Chapter 12: Molecules of Witchcraft ft. Connor Rausch

     Molecules of Witchcraft are alkaloids that were believed to be among the ‘potions’ that the witches in the Salem Witch trials. These alkaloids vary greatly but they are all highly toxic in large amounts and affect the central nervous system. Millions of herbalists used alkaloids and their properties made people believe they were witches. People believed that these herbalists were witches but some herbalists believe that they themselves were witches and could fly because of them ingesting alkaloids, producing symptoms similar to that of being high. There were three types of alkaloids that supposedly caused flight during the Iron Age. They were mandrake (soporific, induces sleep), belladonna (deadly nightshade causing coma, blurred vision, delirium), and henbane (pain reliever, anesthetic, deadly poison). There were many, many more alkaloids that were supposedly used for other purposes too, however. These include hyoscine, used as an anesthetic when mixed with morphine, Atropine, an incredibly powerful antidote for toxic compounds and caused insane hallucinations when ingested and eventually death, and even nerve gases like parathion and sarin which cause extreme convulsions and usually death. Cocaine is also an alkaloid used back then. Fun fact: did you know that the witches did not actually have or use broomsticks at all? They were simply an illusion from the hallucinations of alkaloids. There was another type of alkaloids called ergot, which had absolutely horrible side effects like: diarrhea, convulsions, burning sensation of body parts, vomiting, twitching, insanity, hallucinations, and numbness of limbs. This ergot was sometimes found in flour and enough of it would cause entire towns to be struck with this so called ergotism, causing townsfolk to go insane with all those side effects and produces madness all across the countries. Witches were blamed for causing the ergotism, and ergotism was the primary factor of accusations in the witch trials. Eventually, in 1938, the alkaloid LSD was created. LSD, much like ergot and all the other alkaloids used in the trials, never caused any witchcraft, only made people believe that there were witches or that that they were witches themselves.

     Alkaloid’s chemistry is incredibly variant, however most of them contain one or more nitrogen atoms and oxygen. Exceptions however include nicotine which does not have any oxygen atoms. Most alkaloids do not dissolve in water and because of that lead to the horrible side effects aforementioned above. Most alkaloids are weak bases, and combine with most acids to make forms of salt. These salts are usually the opposite of alkaloids, as they dissolve easily in water and not in organic solvents, while alkaloids can dissolve in organic solvents. Personally I feel that alkaloids impacted history a lot more than some other substances in the book have. Without alkaloids then the Salem Witch trials would have never happened and millions of lives would have been spared. Today the presence of alkaloids have fallen off slightly since their fanatic consumption in the Iron Age. Alkaloids are still sometimes used in medical factors today to relieve pain or be anesthetics, however plenty more drugs can be used to do those as well. The authors did an excellent job with this chapter too. Their argument made sense and it was nice and clear to read, so it was relatively easy to summarize. I feel that the history of this chapter was sort of out-classed by the authors describing more what alkaloids are and what alkaloids were used in the past, and less on how they affected history other than mentioning the witch trials. The chemistry section was rather lacking as well, I feel like they could have done a lot more research in that department to make the chapter flow better. In the end, Le Couteur and Burreson properly explained Molecules Witchcraft to a great extent and certainly changed my mind about the substance. Everyone has heard about the Salem Witch trials at some point in their life, but most of them, like me, did not exactly know what caused it and how drastically it affected our society today. And now my curiosity has been fulfilled because of this chapter.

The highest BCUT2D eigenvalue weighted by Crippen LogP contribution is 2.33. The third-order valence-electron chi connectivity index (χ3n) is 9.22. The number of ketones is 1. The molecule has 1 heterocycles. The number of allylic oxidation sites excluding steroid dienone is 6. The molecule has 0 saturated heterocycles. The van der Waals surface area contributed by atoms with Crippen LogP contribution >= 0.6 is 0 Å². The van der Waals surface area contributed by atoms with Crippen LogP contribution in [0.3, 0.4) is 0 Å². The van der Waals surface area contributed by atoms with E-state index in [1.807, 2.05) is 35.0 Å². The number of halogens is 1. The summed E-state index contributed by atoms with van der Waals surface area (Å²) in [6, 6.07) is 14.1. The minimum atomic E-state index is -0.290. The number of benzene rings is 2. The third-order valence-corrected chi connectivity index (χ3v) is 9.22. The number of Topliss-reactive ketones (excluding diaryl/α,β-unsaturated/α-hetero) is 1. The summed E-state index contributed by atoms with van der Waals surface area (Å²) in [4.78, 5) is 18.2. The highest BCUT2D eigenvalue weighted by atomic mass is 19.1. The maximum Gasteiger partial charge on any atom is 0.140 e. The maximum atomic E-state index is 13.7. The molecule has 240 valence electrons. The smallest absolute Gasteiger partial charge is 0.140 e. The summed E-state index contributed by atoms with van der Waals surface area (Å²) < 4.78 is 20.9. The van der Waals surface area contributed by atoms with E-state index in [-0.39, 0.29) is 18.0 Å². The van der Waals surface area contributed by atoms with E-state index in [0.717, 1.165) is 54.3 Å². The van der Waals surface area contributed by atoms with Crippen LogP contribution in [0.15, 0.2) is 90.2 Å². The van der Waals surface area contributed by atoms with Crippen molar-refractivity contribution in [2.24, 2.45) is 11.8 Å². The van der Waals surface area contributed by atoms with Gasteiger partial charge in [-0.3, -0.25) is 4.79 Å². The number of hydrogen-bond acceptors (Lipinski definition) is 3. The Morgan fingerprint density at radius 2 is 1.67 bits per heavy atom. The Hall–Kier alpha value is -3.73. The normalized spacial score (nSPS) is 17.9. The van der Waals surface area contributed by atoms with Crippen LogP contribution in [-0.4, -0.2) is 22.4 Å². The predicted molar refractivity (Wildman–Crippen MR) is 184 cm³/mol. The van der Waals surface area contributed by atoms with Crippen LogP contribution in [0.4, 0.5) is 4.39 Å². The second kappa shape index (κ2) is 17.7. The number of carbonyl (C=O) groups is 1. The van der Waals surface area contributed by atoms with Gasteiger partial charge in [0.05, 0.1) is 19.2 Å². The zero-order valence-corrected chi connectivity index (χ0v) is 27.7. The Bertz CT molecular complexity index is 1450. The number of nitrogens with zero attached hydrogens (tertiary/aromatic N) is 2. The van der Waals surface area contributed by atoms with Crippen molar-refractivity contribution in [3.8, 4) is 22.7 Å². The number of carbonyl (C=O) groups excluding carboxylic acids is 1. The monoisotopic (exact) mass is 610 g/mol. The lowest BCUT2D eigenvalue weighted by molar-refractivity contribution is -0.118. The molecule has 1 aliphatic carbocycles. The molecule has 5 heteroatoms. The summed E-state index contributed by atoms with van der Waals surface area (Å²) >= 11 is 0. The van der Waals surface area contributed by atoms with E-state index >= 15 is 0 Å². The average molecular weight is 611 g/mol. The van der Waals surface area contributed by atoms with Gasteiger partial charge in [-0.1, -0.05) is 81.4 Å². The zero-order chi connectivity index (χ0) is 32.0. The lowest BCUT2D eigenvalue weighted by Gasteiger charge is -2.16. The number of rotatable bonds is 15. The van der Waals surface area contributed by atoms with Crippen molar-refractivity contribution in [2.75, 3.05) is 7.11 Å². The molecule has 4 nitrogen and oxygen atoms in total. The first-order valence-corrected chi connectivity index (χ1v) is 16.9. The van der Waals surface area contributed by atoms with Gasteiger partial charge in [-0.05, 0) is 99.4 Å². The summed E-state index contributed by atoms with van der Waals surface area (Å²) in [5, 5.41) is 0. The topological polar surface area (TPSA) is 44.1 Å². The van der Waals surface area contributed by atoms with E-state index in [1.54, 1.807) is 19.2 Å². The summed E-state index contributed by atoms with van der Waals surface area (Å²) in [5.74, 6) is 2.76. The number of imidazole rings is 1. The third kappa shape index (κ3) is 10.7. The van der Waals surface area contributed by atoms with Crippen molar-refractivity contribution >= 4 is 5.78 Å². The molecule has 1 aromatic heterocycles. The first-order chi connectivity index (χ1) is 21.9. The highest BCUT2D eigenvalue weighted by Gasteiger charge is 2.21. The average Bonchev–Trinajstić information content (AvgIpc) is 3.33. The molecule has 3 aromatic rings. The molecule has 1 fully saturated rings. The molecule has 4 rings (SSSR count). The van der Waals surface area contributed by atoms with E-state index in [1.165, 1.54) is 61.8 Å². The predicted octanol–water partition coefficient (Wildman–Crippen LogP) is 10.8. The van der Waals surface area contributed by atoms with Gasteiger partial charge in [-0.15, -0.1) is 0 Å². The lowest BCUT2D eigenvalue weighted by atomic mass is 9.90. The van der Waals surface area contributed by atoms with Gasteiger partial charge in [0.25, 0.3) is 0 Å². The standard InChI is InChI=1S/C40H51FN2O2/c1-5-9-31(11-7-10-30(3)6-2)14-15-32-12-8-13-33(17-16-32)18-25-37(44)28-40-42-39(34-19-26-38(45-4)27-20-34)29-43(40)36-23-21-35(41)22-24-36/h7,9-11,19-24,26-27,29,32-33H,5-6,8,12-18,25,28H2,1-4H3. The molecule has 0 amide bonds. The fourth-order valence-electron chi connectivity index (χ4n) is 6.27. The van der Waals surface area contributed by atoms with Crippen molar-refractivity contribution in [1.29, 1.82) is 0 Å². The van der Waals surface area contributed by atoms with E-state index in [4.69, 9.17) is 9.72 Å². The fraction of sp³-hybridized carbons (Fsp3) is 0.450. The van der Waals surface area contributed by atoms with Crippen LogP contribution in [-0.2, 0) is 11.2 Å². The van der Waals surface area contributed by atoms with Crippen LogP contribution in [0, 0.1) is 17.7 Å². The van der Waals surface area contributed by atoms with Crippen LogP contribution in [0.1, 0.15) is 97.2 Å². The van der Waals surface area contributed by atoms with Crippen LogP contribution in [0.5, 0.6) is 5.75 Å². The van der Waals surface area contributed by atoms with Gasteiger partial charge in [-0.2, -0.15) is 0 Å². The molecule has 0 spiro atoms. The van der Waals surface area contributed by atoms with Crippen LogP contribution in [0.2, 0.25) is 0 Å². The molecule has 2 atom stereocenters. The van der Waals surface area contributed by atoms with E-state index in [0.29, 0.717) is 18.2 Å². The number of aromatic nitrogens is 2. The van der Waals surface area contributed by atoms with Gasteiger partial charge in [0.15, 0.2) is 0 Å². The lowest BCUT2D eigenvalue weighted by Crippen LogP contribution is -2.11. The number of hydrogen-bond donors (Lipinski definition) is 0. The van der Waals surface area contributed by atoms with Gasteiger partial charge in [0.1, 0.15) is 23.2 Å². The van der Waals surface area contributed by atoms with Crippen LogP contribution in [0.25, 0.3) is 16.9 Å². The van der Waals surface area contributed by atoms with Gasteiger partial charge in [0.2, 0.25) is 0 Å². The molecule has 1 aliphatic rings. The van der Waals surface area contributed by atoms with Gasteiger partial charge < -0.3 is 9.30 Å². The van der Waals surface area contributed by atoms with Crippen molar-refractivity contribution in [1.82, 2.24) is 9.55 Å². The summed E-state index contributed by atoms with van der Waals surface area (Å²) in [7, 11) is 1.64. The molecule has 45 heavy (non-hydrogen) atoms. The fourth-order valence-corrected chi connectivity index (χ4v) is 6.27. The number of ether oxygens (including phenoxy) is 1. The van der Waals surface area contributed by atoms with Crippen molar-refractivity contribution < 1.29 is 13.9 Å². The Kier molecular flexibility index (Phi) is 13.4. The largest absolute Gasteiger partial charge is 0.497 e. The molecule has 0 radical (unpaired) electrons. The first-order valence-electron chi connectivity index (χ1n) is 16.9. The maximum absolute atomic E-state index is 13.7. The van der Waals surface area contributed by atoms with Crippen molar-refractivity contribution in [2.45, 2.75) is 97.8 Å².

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2 thoughts on “Chapter 12: Molecules of Witchcraft ft. Connor Rausch

  1. I really like your personal feelings about the chapter. I could really hear your voice in what you typed. I agree with what you said about the chapter giving you another side to this historic event. It has always confused me why people believed so fully in this idea of witchcraft but after reading the chapter it made it clear how convincing the alkaloids made the claim of witchcraft seem. The alkaloids not only caused others to believe in the stories but the accused themselves to believe because of the hallucinogenic properties. You summarized the chapters very well, good job.

  2. That was a great job on a chemical and historical aspect. I liked your opinions and how you expressed them. I also liked how you included your own personal curiosities and interests in there. This is an overall good and well written blog.

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